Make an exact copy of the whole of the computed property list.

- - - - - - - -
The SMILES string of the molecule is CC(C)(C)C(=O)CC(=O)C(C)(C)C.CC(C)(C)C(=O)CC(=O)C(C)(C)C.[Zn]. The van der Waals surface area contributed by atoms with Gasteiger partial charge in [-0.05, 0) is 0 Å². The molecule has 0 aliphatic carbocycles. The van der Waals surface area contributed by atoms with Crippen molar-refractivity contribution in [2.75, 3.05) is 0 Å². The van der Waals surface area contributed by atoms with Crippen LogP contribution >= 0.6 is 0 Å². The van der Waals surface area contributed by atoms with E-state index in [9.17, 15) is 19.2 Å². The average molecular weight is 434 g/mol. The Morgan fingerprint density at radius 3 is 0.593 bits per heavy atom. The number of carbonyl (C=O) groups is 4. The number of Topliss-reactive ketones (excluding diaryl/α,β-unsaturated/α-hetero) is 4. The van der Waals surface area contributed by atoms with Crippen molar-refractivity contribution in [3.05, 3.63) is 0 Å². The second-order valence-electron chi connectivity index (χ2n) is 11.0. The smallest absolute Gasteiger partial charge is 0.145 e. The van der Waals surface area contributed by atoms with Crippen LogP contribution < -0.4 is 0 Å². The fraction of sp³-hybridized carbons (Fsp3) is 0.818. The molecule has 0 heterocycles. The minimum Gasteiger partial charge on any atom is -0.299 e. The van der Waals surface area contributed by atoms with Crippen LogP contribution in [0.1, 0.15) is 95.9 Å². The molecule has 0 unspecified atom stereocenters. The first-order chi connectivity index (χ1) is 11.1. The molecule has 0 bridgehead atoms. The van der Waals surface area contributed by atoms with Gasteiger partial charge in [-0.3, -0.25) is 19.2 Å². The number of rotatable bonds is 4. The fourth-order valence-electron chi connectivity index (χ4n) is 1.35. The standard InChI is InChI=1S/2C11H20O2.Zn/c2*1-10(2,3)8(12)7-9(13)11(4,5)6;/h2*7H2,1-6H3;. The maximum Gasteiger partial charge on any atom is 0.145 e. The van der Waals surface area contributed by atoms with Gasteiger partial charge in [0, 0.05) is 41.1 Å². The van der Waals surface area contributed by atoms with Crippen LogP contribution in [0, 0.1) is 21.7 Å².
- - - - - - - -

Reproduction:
The SMILES string of the molecule is CC(C)(C)C(=O)CC(=O)C(C)(C)C.CC(C)(C)C(=O)CC(=O)C(C)(C)C.[Zn]. The van der Waals surface area contributed by atoms with Gasteiger partial charge in [-0.05, 0) is 0 Å². The molecule has 0 aliphatic carbocycles. The van der Waals surface area contributed by atoms with Crippen molar-refractivity contribution in [2.75, 3.05) is 0 Å². The van der Waals surface area contributed by atoms with Crippen LogP contribution >= 0.6 is 0 Å². The van der Waals surface area contributed by atoms with E-state index in [9.17, 15) is 19.2 Å². The average molecular weight is 434 g/mol. The Morgan fingerprint density at radius 3 is 0.593 bits per heavy atom. The number of carbonyl (C=O) groups is 4. The number of Topliss-reactive ketones (excluding diaryl/α,β-unsaturated/α-hetero) is 4. The van der Waals surface area contributed by atoms with Crippen molar-refractivity contribution in [3.05, 3.63) is 0 Å². The second-order valence-electron chi connectivity index (χ2n) is 11.0. The smallest absolute Gasteiger partial charge is 0.145 e. The van der Waals surface area contributed by atoms with Crippen LogP contribution < -0.4 is 0 Å². The fraction of sp³-hybridized carbons (Fsp3) is 0.818. The molecule has 0 heterocycles. The minimum Gasteiger partial charge on any atom is -0.299 e. The van der Waals surface area contributed by atoms with Crippen LogP contribution in [0.1, 0.15) is 95.9 Å². The molecule has 0 unspecified atom stereocenters. The first-order chi connectivity index (χ1) is 11.1. The molecule has 0 bridgehead atoms. The van der Waals surface area contributed by atoms with Gasteiger partial charge in [-0.3, -0.25) is 19.2 Å². The number of rotatable bonds is 4. The fourth-order valence-electron chi connectivity index (χ4n) is 1.35. The standard InChI is InChI=1S/2C11H20O2.Zn/c2*1-10(2,3)8(12)7-9(13)11(4,5)6;/h2*7H2,1-6H3;. The maximum Gasteiger partial charge on any atom is 0.145 e. The van der Waals surface area contributed by atoms with Gasteiger partial charge in [0, 0.05) is 41.1 Å². The van der Waals surface area contributed by atoms with Crippen LogP contribution in [0, 0.1) is 21.7 Å².